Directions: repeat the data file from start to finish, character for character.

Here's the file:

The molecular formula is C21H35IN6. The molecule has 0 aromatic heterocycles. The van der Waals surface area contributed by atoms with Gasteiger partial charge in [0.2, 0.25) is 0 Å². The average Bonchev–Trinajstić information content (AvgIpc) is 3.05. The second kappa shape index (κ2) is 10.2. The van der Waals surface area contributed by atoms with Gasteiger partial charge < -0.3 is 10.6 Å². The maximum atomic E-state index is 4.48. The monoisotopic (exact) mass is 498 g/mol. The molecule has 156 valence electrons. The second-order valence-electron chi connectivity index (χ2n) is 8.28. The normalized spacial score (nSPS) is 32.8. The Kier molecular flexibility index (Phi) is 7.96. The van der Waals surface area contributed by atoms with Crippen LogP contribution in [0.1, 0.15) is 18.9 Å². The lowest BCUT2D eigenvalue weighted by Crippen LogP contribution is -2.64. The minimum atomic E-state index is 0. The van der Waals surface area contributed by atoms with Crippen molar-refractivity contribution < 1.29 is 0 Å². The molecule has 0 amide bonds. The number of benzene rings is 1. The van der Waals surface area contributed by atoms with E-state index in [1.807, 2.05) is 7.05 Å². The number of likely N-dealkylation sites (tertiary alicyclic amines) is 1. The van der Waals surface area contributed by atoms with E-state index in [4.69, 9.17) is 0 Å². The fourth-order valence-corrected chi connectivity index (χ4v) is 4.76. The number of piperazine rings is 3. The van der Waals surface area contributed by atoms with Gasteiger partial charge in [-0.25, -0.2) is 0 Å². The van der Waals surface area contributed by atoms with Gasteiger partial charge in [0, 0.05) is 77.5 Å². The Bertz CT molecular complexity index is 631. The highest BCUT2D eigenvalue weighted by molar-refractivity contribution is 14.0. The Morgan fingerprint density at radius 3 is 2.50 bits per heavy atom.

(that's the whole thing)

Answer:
The molecular formula is C21H35IN6. The molecule has 0 aromatic heterocycles. The van der Waals surface area contributed by atoms with Gasteiger partial charge in [0.2, 0.25) is 0 Å². The average Bonchev–Trinajstić information content (AvgIpc) is 3.05. The second kappa shape index (κ2) is 10.2. The van der Waals surface area contributed by atoms with Gasteiger partial charge < -0.3 is 10.6 Å². The maximum atomic E-state index is 4.48. The monoisotopic (exact) mass is 498 g/mol. The molecule has 156 valence electrons. The second-order valence-electron chi connectivity index (χ2n) is 8.28. The normalized spacial score (nSPS) is 32.8. The Kier molecular flexibility index (Phi) is 7.96. The van der Waals surface area contributed by atoms with Crippen LogP contribution in [0.1, 0.15) is 18.9 Å². The lowest BCUT2D eigenvalue weighted by Crippen LogP contribution is -2.64. The minimum atomic E-state index is 0. The van der Waals surface area contributed by atoms with Crippen molar-refractivity contribution < 1.29 is 0 Å². The molecule has 0 amide bonds. The number of benzene rings is 1. The van der Waals surface area contributed by atoms with E-state index in [1.807, 2.05) is 7.05 Å². The number of likely N-dealkylation sites (tertiary alicyclic amines) is 1. The van der Waals surface area contributed by atoms with E-state index in [4.69, 9.17) is 0 Å². The fourth-order valence-corrected chi connectivity index (χ4v) is 4.76. The number of piperazine rings is 3. The van der Waals surface area contributed by atoms with Gasteiger partial charge in [-0.25, -0.2) is 0 Å². The van der Waals surface area contributed by atoms with Gasteiger partial charge in [0, 0.05) is 77.5 Å². The Bertz CT molecular complexity index is 631. The highest BCUT2D eigenvalue weighted by molar-refractivity contribution is 14.0. The Morgan fingerprint density at radius 3 is 2.50 bits per heavy atom.